I like how in the wiki Murakai, Lady of the Night sounds really intimidating with the whole “ability to inflict every condition in the game” thing but if you bring a lot of interrupts in the party?
She’s basically a transparent rock that
cantries to run away whenever Tahlkora tries to slam her with a ray ‘o judgement.
I don’t know…why are all those Restless Spirits hanging around in CoF anyway? ;)
It’s the heart-shaped lava pool. She’s got all those Restless Spirits waiting in line to take her notorious Lava Bath o’Love!
I thought I’d take a post to highlight how we’re getting to Orr! Charr zeppelins! I’m using this to highlight a number of design aesthetics that the charr tend to rely upon when building things. So this is something of a lore piece.
Charr design tends to be bulbous, often rounded in nature. I imagine this is because when they began metalworking, they cast their metals via bronzed devourer husks (and we know those things can get really big), so that stuck with them, and they don’t cast as we do. Due to this link with insects (devourers), the look of charr construction is also slightly insectoid.
It has a chitinous look to it, often constructed of interlinked plates, and with spikes added on because the charr love their spiky things. Grills and exhaust pipes are also prominent feature due to how many of the charr clockpunk contraptions are actually powered by steam, and steam needs to be permitted to escape. So we can see from those pictures that the propulsion system of that airship is indeed powered by steam.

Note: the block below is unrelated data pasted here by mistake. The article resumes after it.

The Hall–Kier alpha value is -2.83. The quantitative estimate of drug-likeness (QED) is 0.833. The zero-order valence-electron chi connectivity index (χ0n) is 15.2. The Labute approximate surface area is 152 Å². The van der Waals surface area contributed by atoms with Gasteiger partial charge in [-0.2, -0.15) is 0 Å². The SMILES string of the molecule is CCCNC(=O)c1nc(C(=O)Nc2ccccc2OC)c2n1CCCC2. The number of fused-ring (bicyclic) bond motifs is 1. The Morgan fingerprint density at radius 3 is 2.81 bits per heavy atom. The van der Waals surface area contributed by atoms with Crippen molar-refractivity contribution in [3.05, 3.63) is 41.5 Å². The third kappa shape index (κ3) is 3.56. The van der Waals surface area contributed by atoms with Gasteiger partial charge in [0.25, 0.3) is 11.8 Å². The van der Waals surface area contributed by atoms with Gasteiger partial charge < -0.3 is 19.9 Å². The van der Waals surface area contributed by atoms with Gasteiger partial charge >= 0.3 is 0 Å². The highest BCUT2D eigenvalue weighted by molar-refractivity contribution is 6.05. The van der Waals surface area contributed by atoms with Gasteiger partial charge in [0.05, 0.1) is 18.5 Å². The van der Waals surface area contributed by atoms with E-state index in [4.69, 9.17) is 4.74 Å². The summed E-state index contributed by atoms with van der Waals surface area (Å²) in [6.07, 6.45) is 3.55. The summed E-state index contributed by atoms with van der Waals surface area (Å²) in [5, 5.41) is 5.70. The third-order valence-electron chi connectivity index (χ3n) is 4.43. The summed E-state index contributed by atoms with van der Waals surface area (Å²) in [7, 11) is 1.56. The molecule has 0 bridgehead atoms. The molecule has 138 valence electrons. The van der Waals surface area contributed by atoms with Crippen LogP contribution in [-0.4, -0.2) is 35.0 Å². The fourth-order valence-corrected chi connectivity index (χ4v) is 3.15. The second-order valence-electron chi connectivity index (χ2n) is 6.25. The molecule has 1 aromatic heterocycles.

And the charr use metals wherever they can as opposed to other materials. Even going so far as to prefer the use of light but strong metallic chains to do a job where we’d normally use ropes. And there are many chains present on that airship. These are all hallmarks of charr design, and the only other trademark of note is that the charr like circular, spinning elements to their designs, gears and elements similar to them.
If you look around the Black Citadel and at many charr inventions, they all share elements of what I’ve described above, it’s all down to how the charr methods of both aesthetics and construction work. Often, a design will be pragmatic first, only prettied up if that can be done in ways that don’t affect the underlying functionality of the device. (But the charr do have their own distinctive take on cultural art, such as their utilisation of purposeless gears. But they fetishise the gear as symboogy of their advancement and power. I can’t blame them, though. Gears are cool.)
This is just to highlight how charr production has evolved both aesthetically and functionally, and how it’s different to what we would consider a standard. Human construction tends to be cuboid by its nature unless we need to make something that isn’t. Charr design tends to be much more organic in appearance.